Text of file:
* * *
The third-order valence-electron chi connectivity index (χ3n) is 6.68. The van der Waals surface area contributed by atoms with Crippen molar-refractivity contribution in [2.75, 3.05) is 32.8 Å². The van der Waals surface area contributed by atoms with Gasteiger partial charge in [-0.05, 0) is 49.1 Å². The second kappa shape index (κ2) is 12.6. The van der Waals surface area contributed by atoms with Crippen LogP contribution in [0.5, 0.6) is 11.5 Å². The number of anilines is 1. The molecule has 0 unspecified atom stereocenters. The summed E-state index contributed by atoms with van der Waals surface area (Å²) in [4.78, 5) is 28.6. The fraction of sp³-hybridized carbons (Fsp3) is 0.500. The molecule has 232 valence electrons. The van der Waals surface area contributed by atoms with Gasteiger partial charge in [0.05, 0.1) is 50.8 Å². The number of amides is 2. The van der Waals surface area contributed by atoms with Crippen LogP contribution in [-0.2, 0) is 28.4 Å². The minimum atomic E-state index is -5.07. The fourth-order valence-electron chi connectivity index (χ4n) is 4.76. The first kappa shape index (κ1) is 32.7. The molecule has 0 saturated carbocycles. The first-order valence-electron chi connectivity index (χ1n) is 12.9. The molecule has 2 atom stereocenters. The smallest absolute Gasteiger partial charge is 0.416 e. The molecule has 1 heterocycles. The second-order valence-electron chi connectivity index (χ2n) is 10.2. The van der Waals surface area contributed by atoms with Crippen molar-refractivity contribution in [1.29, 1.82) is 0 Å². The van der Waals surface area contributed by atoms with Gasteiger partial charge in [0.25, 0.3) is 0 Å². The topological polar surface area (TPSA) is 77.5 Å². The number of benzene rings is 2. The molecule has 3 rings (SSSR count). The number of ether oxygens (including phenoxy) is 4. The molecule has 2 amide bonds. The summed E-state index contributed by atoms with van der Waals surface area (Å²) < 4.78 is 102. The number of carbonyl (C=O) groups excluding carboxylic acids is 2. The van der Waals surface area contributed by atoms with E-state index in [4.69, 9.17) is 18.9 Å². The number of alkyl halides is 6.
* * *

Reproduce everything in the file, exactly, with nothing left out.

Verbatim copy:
The third-order valence-electron chi connectivity index (χ3n) is 6.68. The van der Waals surface area contributed by atoms with Crippen molar-refractivity contribution in [2.75, 3.05) is 32.8 Å². The van der Waals surface area contributed by atoms with Gasteiger partial charge in [-0.05, 0) is 49.1 Å². The second kappa shape index (κ2) is 12.6. The van der Waals surface area contributed by atoms with Crippen LogP contribution in [0.5, 0.6) is 11.5 Å². The number of anilines is 1. The molecule has 0 unspecified atom stereocenters. The summed E-state index contributed by atoms with van der Waals surface area (Å²) in [4.78, 5) is 28.6. The fraction of sp³-hybridized carbons (Fsp3) is 0.500. The molecule has 232 valence electrons. The van der Waals surface area contributed by atoms with Gasteiger partial charge in [0.05, 0.1) is 50.8 Å². The number of amides is 2. The van der Waals surface area contributed by atoms with Crippen LogP contribution in [-0.2, 0) is 28.4 Å². The minimum atomic E-state index is -5.07. The fourth-order valence-electron chi connectivity index (χ4n) is 4.76. The first kappa shape index (κ1) is 32.7. The molecule has 0 saturated carbocycles. The first-order valence-electron chi connectivity index (χ1n) is 12.9. The molecule has 2 atom stereocenters. The smallest absolute Gasteiger partial charge is 0.416 e. The molecule has 1 heterocycles. The second-order valence-electron chi connectivity index (χ2n) is 10.2. The van der Waals surface area contributed by atoms with Crippen molar-refractivity contribution in [1.29, 1.82) is 0 Å². The van der Waals surface area contributed by atoms with Gasteiger partial charge in [0.25, 0.3) is 0 Å². The topological polar surface area (TPSA) is 77.5 Å². The number of benzene rings is 2. The molecule has 3 rings (SSSR count). The number of ether oxygens (including phenoxy) is 4. The molecule has 2 amide bonds. The summed E-state index contributed by atoms with van der Waals surface area (Å²) < 4.78 is 102. The number of carbonyl (C=O) groups excluding carboxylic acids is 2. The van der Waals surface area contributed by atoms with E-state index in [4.69, 9.17) is 18.9 Å². The number of alkyl halides is 6.